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Definition:
Broadbanding is defined as a strategy for salary
structures that consolidate a large number of pay
grades into...
Purpose:
Broadbanding is intended to support agile, flatter,
faster-paced, de-bureaucratized organizational
cultures
In a broadband pay structure, the numbers of salary
grades are consolidated into fewer, but broader, pay
ranges.
In broadb...
Use:
Broadbands are imperative for companies with
competency-based pay programs, but are also used in
companies with longe...
promote lateral moves or in-grade promotions
reduce use of promotions to increase pay
promote career development / learnin...
Structure:
Companies adopting a broadband structure generally
reduce the number of salary ranges by one-half to two-
third...
Midpoints:
Broadbands typically do not have a single midpoint;
they have a minimum and maximum. Broadbanding
companies use...
Wide (or Fat) Grades:
Some organizations use wide grades (also called fat
grades). These are simple traditional pay ranges...
Prevalence:
Broadbands (and career bands) are still viewed as a
novel approach to pay, yet to be proven workable.
While co...
Success:
Successful use of broadbanding requires that:
top management has a clear goals, understands the
pros and cons, co...
Pitfalls:
Before moving to broadbanding, companies should consider
the following:
Broadbanding demands that managers are a...
Broadbanding
Broadbanding
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Broadbanding

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Broadbanding

  1. 1. Definition: Broadbanding is defined as a strategy for salary structures that consolidate a large number of pay grades into a few "broad bands.“ Broadbanding (or 'broad grades') is the consolidation of traditional pay structures, consisting of many, narrow pay ranges into a few, wider ranges or bands.
  2. 2. Purpose: Broadbanding is intended to support agile, flatter, faster-paced, de-bureaucratized organizational cultures
  3. 3. In a broadband pay structure, the numbers of salary grades are consolidated into fewer, but broader, pay ranges. In broadbanding, the spread of the pay ranges is wider and there is less overlap with other pay ranges. Broadbanding evolved because organizations want to flatten their hierarchies and move decision-making closer to the point where necessity and knowledge exist in organizations.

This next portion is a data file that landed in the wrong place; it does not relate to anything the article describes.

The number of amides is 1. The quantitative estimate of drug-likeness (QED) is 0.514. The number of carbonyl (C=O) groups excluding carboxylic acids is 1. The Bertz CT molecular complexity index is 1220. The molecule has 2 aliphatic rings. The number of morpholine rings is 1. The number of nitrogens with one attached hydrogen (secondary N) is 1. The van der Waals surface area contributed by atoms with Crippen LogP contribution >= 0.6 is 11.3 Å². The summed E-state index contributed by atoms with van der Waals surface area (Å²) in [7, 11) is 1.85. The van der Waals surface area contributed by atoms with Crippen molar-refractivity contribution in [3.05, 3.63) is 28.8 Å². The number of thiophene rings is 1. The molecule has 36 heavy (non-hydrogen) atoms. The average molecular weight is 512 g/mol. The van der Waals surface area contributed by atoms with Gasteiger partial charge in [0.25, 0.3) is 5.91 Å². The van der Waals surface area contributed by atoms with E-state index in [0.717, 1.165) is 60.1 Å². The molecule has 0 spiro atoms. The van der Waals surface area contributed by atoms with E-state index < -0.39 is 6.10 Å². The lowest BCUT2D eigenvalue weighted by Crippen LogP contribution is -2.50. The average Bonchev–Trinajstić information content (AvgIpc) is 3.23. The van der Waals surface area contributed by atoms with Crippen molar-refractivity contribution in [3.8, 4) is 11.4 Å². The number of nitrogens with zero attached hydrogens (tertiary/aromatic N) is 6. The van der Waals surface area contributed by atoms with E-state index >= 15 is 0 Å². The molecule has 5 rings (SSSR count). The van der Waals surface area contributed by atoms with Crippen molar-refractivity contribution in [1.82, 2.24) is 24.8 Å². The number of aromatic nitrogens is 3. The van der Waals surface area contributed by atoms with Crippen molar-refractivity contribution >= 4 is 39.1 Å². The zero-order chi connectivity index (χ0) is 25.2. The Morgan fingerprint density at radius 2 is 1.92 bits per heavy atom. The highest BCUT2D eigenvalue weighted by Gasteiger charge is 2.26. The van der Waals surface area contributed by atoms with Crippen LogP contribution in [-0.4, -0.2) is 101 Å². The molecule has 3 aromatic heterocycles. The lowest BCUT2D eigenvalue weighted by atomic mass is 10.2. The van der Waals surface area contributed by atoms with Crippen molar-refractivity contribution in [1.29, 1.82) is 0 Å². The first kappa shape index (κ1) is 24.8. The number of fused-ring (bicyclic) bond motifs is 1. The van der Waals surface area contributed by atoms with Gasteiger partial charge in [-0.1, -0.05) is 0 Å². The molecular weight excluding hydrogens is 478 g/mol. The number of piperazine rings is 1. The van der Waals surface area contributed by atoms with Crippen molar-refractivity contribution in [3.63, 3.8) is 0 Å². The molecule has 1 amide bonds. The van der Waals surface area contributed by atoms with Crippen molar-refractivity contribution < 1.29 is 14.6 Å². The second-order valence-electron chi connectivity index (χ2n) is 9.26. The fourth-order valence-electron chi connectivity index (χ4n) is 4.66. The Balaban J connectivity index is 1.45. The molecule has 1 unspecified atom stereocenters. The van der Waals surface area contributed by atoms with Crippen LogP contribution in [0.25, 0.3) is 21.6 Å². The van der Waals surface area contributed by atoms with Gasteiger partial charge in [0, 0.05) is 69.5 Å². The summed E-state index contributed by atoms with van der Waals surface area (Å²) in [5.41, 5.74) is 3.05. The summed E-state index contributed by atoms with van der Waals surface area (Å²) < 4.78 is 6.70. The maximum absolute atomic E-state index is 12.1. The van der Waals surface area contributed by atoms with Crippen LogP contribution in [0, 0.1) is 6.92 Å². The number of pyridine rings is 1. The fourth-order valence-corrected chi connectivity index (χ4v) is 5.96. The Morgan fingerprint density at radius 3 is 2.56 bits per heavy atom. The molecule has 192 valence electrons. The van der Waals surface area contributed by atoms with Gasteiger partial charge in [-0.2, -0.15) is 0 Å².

4. 4. Use: Broadbands are imperative for companies with competency-based pay programs, but are also used in companies with longevity- and performance-based pay programs. Companies employ broad banding to: facilitate change avoid multiple pay structures drive pay decision-making downward (empowering managers) provide greater latitude in management pay decisions
  5. 5. promote lateral moves or in-grade promotions reduce use of promotions to increase pay promote career development / learning reduce the need for precise job analysis/evaluation promote fewer, broadly-defined jobs focus on the person instead of the job facilitate quick responses to changing goals and circumstances
  6. 6. Structure: Companies adopting a broadband structure generally reduce the number of salary ranges by one-half to two- thirds. The broadband range spread is generally 75% to 125%. It may be greater. Most broadbanding companies use 10 bands: 2 for the executive level 4 for the managerial and professional level 4 for the non-managerial or hourly level
  7. 7. Midpoints: Broadbands typically do not have a single midpoint; they have a minimum and maximum. Broadbanding companies use a range of techniques for control purposes, including a series of reference points relating to career levels in a job family, market based zones linking a group of benchmark jobs to anchor the structure to the market, and so-called shadow ranges.
  8. 8. Wide (or Fat) Grades: Some organizations use wide grades (also called fat grades). These are simple traditional pay ranges that have been modified so that there are fewer of them than previously used. Their minimum-to-maximum spread is greater than tradition-bound ranges of the last century. These structures may help to counter grade creep and make for a more realistic approach to pay decision-making, but, typically, do not free a company from traditional pay administration practices.
  9. 9. Prevalence: Broadbands (and career bands) are still viewed as a novel approach to pay, yet to be proven workable. While companies continue to move to broadband pay programs, anecdotal reports indicate that many early- adopters are returning to more traditional (albeit relatively wide) pay structures.
  10. 10. Success: Successful use of broadbanding requires that: top management has a clear goals, understands the pros and cons, commitment all managers are mature and highly trained in HRM and compensation
  11. 11. Pitfalls: Before moving to broadbanding, companies should consider the following: Broadbanding demands that managers are aware of, and can interpret, market pay data Broadband control points are not precise for individual jobs Broadbanding increases the potential for employees to float to the top of the band, way out of sync with the market Broadbands lack the automatic cost-control mechanism inherent in narrow pay ranges Broadbanding eliminates the possibility for precise job analysis/evaluation

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